Wednesday May 13, 2020 - Acts of the Apostles, Chapter 13 & 14
In Luke’s Gospel, Jesus says: “From now on you will be catching people.” The nets are spread wider in these chapters. As a Saul undertakes his first (of 3) missionary (the word means “one who is sent”- again, by the Holy Spirit) journey. But note the other names mentioned; there are no lone rangers in the community. We work together in a common mission, to proclaim Jesus.
On the island of Cyprus, Saul has a dramatic encounter with a magician. At first, the man seeks the light (the Word of God) but then turns against it and becomes blind. The inability to see is a sign of unbelief. This story of going from light to darkness is the opposite of Saul’s own story of going from darkness to light (Chapter 9). The name “Saul” is left behind here (ch 14, 9) and “Paul” takes center stage. This isn’t a name change; “Saul” was his Hebrew name, “Paul” was his Roman name; it was prudent (there’s that word again) for him to use his Roman name since he would be associating often with Gentiles in Roman territory. But first Paul speaks to his fellow Jews, breaking open the Scriptures for them (as Jesus did in Luke, 24). It seemed to go well. Paul and Barnabas then speak to the Gentiles with very positive results. But the shadow of persecution crosses the path again and they follow Jesus’ advice in Luke 9, 5 (take a look). This becomes a pattern: Preaching to fellow Jews and often meeting rejection, then to Gentiles and meeting acceptance. We need to be careful. There is no room for any kind of wholesale condemnation of the Jewish people in these stories. Not all Gentiles accepted what they heard from the disciples either. In the words of Pope St. John Paul II, the Jewish people are our “elder brothers and sisters.”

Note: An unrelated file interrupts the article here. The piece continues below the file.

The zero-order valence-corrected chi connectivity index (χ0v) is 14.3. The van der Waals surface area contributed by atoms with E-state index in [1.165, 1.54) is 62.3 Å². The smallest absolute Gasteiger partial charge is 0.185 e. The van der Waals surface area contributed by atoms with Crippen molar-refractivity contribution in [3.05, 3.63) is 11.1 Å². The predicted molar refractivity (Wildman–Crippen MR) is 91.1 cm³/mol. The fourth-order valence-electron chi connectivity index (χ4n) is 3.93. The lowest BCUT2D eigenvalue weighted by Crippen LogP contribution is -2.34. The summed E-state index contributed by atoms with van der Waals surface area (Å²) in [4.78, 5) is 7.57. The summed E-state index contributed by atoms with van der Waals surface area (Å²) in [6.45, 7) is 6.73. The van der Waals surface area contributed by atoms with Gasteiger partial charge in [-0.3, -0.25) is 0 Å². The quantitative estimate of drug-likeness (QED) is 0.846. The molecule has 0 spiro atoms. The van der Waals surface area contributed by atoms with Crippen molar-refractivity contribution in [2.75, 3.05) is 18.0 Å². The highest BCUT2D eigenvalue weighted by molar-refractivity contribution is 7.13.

Paul and Barnabas heal a man who is unable to walk (like Jesus in Luke, 5 and Peter and John in Acts 3). This creates an “oops” situation when the crowd proclaimed them to be gods. In contrast to Herod Agrippa (Ch 12) they refuse to let this continue, proclaiming the living God. More persecution finds Paul getting stoned (no, not “that” kind of stoned). With Barnabas, he witnesses to the truth that proclaiming Jesus will entail hardships. They appoint leaders/elders (presbyters) in each church that they establish with their preaching. Coming full circle, they return to Antioch announcing the way God “opened the door of faith” to the Gentiles (by the way- that’s us).
Something to consider:
In chapter 13, Paul traces the hand of God in the life of His People. Have you ever tried that? Linking together the blessings enjoyed, the hardships weathered, the “coincidences” that astonished you in your life. It’s worth a prayer session.
Homework: Read Chapters 15, 16 and 17